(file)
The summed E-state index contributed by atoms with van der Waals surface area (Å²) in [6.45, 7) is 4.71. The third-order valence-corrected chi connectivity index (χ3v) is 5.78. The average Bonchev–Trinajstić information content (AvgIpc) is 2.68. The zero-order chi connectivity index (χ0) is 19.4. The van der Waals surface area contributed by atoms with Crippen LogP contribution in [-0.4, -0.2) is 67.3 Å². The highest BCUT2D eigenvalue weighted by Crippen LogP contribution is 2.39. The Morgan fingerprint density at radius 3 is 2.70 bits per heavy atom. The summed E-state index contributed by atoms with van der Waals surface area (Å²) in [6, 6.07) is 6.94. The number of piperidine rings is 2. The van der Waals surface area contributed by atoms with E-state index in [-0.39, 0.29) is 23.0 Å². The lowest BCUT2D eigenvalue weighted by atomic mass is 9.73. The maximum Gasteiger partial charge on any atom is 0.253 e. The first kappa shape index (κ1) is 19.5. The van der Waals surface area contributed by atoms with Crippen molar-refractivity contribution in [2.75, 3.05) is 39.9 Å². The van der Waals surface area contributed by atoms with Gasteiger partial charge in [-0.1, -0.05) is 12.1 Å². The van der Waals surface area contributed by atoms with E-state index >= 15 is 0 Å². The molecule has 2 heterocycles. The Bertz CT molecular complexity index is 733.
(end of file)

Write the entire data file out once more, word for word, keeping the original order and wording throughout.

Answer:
The summed E-state index contributed by atoms with van der Waals surface area (Å²) in [6.45, 7) is 4.71. The third-order valence-corrected chi connectivity index (χ3v) is 5.78. The average Bonchev–Trinajstić information content (AvgIpc) is 2.68. The zero-order chi connectivity index (χ0) is 19.4. The van der Waals surface area contributed by atoms with Crippen LogP contribution in [-0.4, -0.2) is 67.3 Å². The highest BCUT2D eigenvalue weighted by Crippen LogP contribution is 2.39. The Morgan fingerprint density at radius 3 is 2.70 bits per heavy atom. The summed E-state index contributed by atoms with van der Waals surface area (Å²) in [6, 6.07) is 6.94. The number of piperidine rings is 2. The van der Waals surface area contributed by atoms with E-state index in [-0.39, 0.29) is 23.0 Å². The lowest BCUT2D eigenvalue weighted by atomic mass is 9.73. The maximum Gasteiger partial charge on any atom is 0.253 e. The first kappa shape index (κ1) is 19.5. The van der Waals surface area contributed by atoms with Crippen molar-refractivity contribution in [2.75, 3.05) is 39.9 Å². The van der Waals surface area contributed by atoms with Gasteiger partial charge in [-0.1, -0.05) is 12.1 Å². The van der Waals surface area contributed by atoms with E-state index >= 15 is 0 Å². The molecule has 2 heterocycles. The Bertz CT molecular complexity index is 733.